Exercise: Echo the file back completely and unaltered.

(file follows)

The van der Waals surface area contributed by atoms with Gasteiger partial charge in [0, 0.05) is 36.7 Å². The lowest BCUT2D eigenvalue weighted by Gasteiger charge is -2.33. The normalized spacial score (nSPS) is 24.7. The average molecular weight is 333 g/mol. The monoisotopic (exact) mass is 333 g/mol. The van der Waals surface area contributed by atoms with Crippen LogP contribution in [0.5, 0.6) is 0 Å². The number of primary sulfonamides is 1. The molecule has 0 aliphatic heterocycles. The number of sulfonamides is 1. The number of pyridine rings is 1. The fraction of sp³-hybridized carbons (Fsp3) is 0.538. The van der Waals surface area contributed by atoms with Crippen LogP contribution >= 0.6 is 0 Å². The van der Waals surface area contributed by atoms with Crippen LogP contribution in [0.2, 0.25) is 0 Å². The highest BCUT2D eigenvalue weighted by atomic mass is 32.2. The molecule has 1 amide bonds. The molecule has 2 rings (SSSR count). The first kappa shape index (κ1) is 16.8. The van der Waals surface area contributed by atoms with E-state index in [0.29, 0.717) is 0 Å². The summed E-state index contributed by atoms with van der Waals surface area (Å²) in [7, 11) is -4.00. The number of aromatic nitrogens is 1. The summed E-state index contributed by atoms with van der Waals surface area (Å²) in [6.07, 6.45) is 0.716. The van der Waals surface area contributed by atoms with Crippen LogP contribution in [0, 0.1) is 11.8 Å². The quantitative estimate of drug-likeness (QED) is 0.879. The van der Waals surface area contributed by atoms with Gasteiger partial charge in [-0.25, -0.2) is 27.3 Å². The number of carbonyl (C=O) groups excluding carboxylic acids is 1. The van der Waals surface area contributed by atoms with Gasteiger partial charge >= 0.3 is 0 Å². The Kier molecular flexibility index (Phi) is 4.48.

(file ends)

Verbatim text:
The van der Waals surface area contributed by atoms with Gasteiger partial charge in [0, 0.05) is 36.7 Å². The lowest BCUT2D eigenvalue weighted by Gasteiger charge is -2.33. The normalized spacial score (nSPS) is 24.7. The average molecular weight is 333 g/mol. The monoisotopic (exact) mass is 333 g/mol. The van der Waals surface area contributed by atoms with Crippen LogP contribution in [0.5, 0.6) is 0 Å². The number of primary sulfonamides is 1. The molecule has 0 aliphatic heterocycles. The number of sulfonamides is 1. The number of pyridine rings is 1. The fraction of sp³-hybridized carbons (Fsp3) is 0.538. The van der Waals surface area contributed by atoms with Crippen LogP contribution >= 0.6 is 0 Å². The van der Waals surface area contributed by atoms with Crippen LogP contribution in [0.2, 0.25) is 0 Å². The highest BCUT2D eigenvalue weighted by atomic mass is 32.2. The molecule has 1 amide bonds. The molecule has 2 rings (SSSR count). The first kappa shape index (κ1) is 16.8. The van der Waals surface area contributed by atoms with E-state index in [0.29, 0.717) is 0 Å². The summed E-state index contributed by atoms with van der Waals surface area (Å²) in [7, 11) is -4.00. The number of aromatic nitrogens is 1. The summed E-state index contributed by atoms with van der Waals surface area (Å²) in [6.07, 6.45) is 0.716. The van der Waals surface area contributed by atoms with Crippen LogP contribution in [0, 0.1) is 11.8 Å². The quantitative estimate of drug-likeness (QED) is 0.879. The van der Waals surface area contributed by atoms with Gasteiger partial charge in [-0.25, -0.2) is 27.3 Å². The number of carbonyl (C=O) groups excluding carboxylic acids is 1. The van der Waals surface area contributed by atoms with Gasteiger partial charge >= 0.3 is 0 Å². The Kier molecular flexibility index (Phi) is 4.48.